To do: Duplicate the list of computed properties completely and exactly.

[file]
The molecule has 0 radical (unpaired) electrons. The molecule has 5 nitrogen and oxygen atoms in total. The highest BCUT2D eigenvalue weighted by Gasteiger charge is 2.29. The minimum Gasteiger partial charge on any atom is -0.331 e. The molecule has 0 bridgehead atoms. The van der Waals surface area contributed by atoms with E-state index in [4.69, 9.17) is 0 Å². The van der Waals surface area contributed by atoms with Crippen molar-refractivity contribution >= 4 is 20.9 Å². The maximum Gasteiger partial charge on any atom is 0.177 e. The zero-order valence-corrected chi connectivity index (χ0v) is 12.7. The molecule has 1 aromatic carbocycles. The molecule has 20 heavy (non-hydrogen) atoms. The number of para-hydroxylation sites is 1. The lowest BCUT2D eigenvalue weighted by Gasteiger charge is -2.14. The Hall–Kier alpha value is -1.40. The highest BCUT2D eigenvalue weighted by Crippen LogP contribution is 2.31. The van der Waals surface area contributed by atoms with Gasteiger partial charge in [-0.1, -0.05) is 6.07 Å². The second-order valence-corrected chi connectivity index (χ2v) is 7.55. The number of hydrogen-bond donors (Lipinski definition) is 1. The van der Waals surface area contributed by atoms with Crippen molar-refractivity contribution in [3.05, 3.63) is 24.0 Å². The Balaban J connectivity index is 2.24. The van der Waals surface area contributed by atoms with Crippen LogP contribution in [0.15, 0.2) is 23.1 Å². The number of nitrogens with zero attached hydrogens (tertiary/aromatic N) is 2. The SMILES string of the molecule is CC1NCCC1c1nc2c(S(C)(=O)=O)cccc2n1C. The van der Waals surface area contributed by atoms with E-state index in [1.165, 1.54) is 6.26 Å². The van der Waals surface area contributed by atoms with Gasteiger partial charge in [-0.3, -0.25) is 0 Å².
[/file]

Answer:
The molecule has 0 radical (unpaired) electrons. The molecule has 5 nitrogen and oxygen atoms in total. The highest BCUT2D eigenvalue weighted by Gasteiger charge is 2.29. The minimum Gasteiger partial charge on any atom is -0.331 e. The molecule has 0 bridgehead atoms. The van der Waals surface area contributed by atoms with E-state index in [4.69, 9.17) is 0 Å². The van der Waals surface area contributed by atoms with Crippen molar-refractivity contribution >= 4 is 20.9 Å². The maximum Gasteiger partial charge on any atom is 0.177 e. The zero-order valence-corrected chi connectivity index (χ0v) is 12.7. The molecule has 1 aromatic carbocycles. The molecule has 20 heavy (non-hydrogen) atoms. The number of para-hydroxylation sites is 1. The lowest BCUT2D eigenvalue weighted by Gasteiger charge is -2.14. The Hall–Kier alpha value is -1.40. The highest BCUT2D eigenvalue weighted by Crippen LogP contribution is 2.31. The van der Waals surface area contributed by atoms with Gasteiger partial charge in [-0.1, -0.05) is 6.07 Å². The second-order valence-corrected chi connectivity index (χ2v) is 7.55. The number of hydrogen-bond donors (Lipinski definition) is 1. The van der Waals surface area contributed by atoms with Crippen molar-refractivity contribution in [3.05, 3.63) is 24.0 Å². The Balaban J connectivity index is 2.24. The van der Waals surface area contributed by atoms with Crippen LogP contribution in [0.15, 0.2) is 23.1 Å². The number of nitrogens with zero attached hydrogens (tertiary/aromatic N) is 2. The SMILES string of the molecule is CC1NCCC1c1nc2c(S(C)(=O)=O)cccc2n1C. The van der Waals surface area contributed by atoms with E-state index in [1.165, 1.54) is 6.26 Å². The van der Waals surface area contributed by atoms with Gasteiger partial charge in [-0.3, -0.25) is 0 Å².